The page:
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The Spirit of Archbishop Robert John Renison

Photo of Glenn CartwrightSeventy years ago, Robert John Renison addressed the Empire Club of Canada for the second time. His topic was “Our debt to Northern Ontario.” There was no better expert than the man who lived among the Cree for fourteen years, learned their language, and tended to their needs.
 
Recently, I was honoured to be invested as a chevalier of the International Knightly Order of St. George. Coincidentally, the ceremony took place at St. Paul’s on Bloor Street in Toronto, the very church that Archbishop Renison served as Rector from 1933-44. As I processed down

Glenn Cartwright, kneeling on the steps of the sactuary in a church, being tapped on the shoulder with a sword.that same aisle, walking in Renison’s footsteps, I almost felt his spirit accompanying me. And I began to think of all the parts of Canada he touched and improved. Following his work in the North at Moosonee, a river and a railway stop were named for him. Christ Church, Vancouver became a cathedral due to his untiring work. As Bishop of Athabasca, he touched the lives of residents over a 200,000 square mile area, and when he returned to Toronto, his weekly column in the Globe and Mail influenced both Anglican and non-Anglican readers alike.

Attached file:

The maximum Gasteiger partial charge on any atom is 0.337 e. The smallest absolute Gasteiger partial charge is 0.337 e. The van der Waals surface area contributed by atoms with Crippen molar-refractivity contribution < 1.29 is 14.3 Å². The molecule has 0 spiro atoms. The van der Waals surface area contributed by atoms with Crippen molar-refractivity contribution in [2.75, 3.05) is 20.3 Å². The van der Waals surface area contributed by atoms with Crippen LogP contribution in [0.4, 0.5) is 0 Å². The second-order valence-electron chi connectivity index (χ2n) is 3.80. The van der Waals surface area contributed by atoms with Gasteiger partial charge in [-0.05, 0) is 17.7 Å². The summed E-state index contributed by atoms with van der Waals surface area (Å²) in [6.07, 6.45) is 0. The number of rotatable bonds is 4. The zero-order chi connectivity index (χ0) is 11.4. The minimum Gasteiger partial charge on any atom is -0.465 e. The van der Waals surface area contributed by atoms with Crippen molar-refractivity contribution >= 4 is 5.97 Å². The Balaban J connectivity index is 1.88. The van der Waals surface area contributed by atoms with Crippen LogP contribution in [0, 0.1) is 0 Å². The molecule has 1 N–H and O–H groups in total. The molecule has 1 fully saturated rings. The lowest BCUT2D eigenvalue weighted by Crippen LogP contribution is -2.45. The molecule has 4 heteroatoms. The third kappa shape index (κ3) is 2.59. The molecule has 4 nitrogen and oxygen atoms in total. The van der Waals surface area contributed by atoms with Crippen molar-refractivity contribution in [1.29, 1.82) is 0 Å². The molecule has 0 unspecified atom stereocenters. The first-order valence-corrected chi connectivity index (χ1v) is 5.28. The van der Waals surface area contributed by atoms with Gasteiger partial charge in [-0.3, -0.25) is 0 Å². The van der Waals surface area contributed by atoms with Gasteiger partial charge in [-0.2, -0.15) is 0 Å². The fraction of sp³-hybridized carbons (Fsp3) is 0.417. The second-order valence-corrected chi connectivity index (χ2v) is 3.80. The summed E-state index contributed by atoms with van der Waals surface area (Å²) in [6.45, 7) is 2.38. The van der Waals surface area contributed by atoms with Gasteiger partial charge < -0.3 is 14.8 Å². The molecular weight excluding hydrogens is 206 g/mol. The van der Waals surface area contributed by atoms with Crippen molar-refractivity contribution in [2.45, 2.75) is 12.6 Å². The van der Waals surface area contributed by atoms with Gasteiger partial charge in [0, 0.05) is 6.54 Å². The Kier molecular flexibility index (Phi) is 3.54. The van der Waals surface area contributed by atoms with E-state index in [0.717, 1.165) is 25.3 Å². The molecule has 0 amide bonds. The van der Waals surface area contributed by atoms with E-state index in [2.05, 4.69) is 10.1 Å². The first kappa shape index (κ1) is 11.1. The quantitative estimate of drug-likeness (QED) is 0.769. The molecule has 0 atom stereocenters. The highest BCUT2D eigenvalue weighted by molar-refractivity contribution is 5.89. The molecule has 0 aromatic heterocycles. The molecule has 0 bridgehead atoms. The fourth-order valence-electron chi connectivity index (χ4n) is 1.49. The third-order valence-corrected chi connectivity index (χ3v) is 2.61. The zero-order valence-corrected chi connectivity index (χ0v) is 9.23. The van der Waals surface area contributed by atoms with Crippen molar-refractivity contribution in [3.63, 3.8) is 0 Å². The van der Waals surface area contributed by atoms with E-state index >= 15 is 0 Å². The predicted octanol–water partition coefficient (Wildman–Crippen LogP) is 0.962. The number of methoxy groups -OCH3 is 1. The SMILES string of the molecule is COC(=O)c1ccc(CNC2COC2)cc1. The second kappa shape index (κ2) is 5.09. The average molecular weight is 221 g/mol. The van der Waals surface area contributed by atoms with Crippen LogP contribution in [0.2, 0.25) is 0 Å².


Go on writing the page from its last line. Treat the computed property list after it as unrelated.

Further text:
I like to think that his values and spirit live on in the college founded and named for him two years after his death - a college he never knew existed. A college devoted to educating students to their highest level of competence in a caring, compassionate environment. We owe a great debt to Archbishop Robert John Renison. Though we can never pay it back, each of us can pay it forward by honouring his legacy and carrying on his work in the university college that bears his name.
 
 
 
Signature of Glenn Cartwright
Glenn F. Cartwright
Principal and Vice-Chancellor
 
 
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